In the accompanying drawings the paper feeding apparatus is shown as used in connection with the cylinder, A, of a printing press; the other portions of the press being omitted to avoid unnecessary complexity in the drawings.  The feeding apparatus is supported by a frame which extends above the upper surface of the cylinder A, and is suitably supported upon the frame of the press. The press cylinder is constructed in the usual manner, and is fitted with the usual finger shaft z, and fingers y, by which the edge of the paper presented to it is seized. And by the rotation of the cylinder drawn thereupon. The feed table C, upon which the pile of paper B is laid, is inclined; it is connected with an endless apron D that runs upon rollers a, a’, and is otherwise suitably supported to sustain the weight of the paper. The shaft of one of the rollers a’, has a ratchet wheel and the roller, and thus propel the feed table C with the paper lying thereon toward cylinder A. The feed table is to press lightly upon the sheets and thus keep them in their proper position.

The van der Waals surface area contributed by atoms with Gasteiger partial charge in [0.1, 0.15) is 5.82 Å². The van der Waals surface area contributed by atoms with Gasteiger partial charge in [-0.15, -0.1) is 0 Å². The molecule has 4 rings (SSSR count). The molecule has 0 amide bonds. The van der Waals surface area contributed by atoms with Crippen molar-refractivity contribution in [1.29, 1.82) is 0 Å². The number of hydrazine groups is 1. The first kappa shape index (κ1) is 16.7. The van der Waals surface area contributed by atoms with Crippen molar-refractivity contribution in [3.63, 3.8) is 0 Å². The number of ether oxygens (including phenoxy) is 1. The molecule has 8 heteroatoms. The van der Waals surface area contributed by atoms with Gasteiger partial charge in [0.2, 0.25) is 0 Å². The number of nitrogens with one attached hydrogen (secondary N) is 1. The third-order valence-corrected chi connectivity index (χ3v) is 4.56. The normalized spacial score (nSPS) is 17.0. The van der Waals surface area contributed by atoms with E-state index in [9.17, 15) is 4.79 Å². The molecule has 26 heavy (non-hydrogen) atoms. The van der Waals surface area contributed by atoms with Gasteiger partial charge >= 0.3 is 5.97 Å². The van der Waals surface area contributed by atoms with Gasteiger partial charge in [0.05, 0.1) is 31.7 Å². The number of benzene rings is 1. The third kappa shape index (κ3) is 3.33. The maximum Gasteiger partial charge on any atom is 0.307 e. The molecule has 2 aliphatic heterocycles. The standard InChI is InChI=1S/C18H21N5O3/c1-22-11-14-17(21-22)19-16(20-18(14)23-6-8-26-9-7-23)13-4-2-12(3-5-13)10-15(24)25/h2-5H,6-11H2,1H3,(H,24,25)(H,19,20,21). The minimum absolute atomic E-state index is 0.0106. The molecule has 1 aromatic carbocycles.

The finger b, which operates the ratchet wheel. Depends from an arm f that is secured to the extremity of a rock shaft c. This finger rock shaft crosses the frame of the feed apparatus, and is fitted at about its middle with a second arm f’, by which the finger rock shaft can be rocked to cause the finger to move the ratchet wheel. The extremity of the finger rock shaft f’, bears upon a toe d, which is secured to a second rock shaft e. This latter rock shaft also extends across the frame of the apparatus and is fitted at its extremity with an arm g, which is connected by a link h, with the upper extremity of a lever G. The lever G is pivoted to the frame and its lower extremity is furnished with a friction wheel j, that bears against the periphery  of a cam H secured to the cylinder A; so that as the latter revolves, the lever G is caused to oscillate, and rock the rock shaft e, whose toe d acting upon the arm f’’, alternately raises and lowers the latter, and effects the rocking of the rock shaft c, by which the finger b, is caused to actuate the ratchet wheel E. Under the operation of the mechanism thus described alone, the finger would partially turn the ratchet wheel and its roller at each revolution of the press cylinder A, and would thus propel the feed table and the paper thereon forward faster than is necessary or desirable. In order therefore to control and regulate this action of the finger on its ratchet wheel the arm f’’ of the finger rock shaft c is connected with the piston, I, of a single acting air cylinder, J, that is mounted in an inverted position upon the upper part of the frame of the apparatus. This piston is packed so as to move airtight in the barrel of the air cylinder, and as the link that connects the piston with the arm f’ is inflexible, the piston is raised whenever this arm is raised by the toe d. The piston is surmounted by a coiled spring T which tends to depress it as often as the rocking toe, d, permits the arm f’ to descend. By this movement of the piston air is alternately drawn into and expelled from the air cylinder J, and so long as the free passage of the air to and from the air cylinder is not prevented, the reciprocating movements or strokes of the piston will correspond in number with the oscillations of the rock shaft e, and the finger b will be moved in a corresponding degree, If however the admission of the air to the upper part of the air cylinder be shut off the piston can not redescend, because the pressure of the atmosphere upon its lower side holds it up against the force of the spring. Hence, under such a circumstance, the arm f’ will no longer descend with the toe d, and the movement of the finger b, will be intermitted, although the toe d continues to vibrate, until the air is again permitted to enter above the piston. The exclusion of air from the air cylinder thus stops the movement of the feed table, and its free admission permits the feed table to be moved forward; hence by controlling admission of air to the cylinder the movement of the feed table is controlled in a corresponding manner.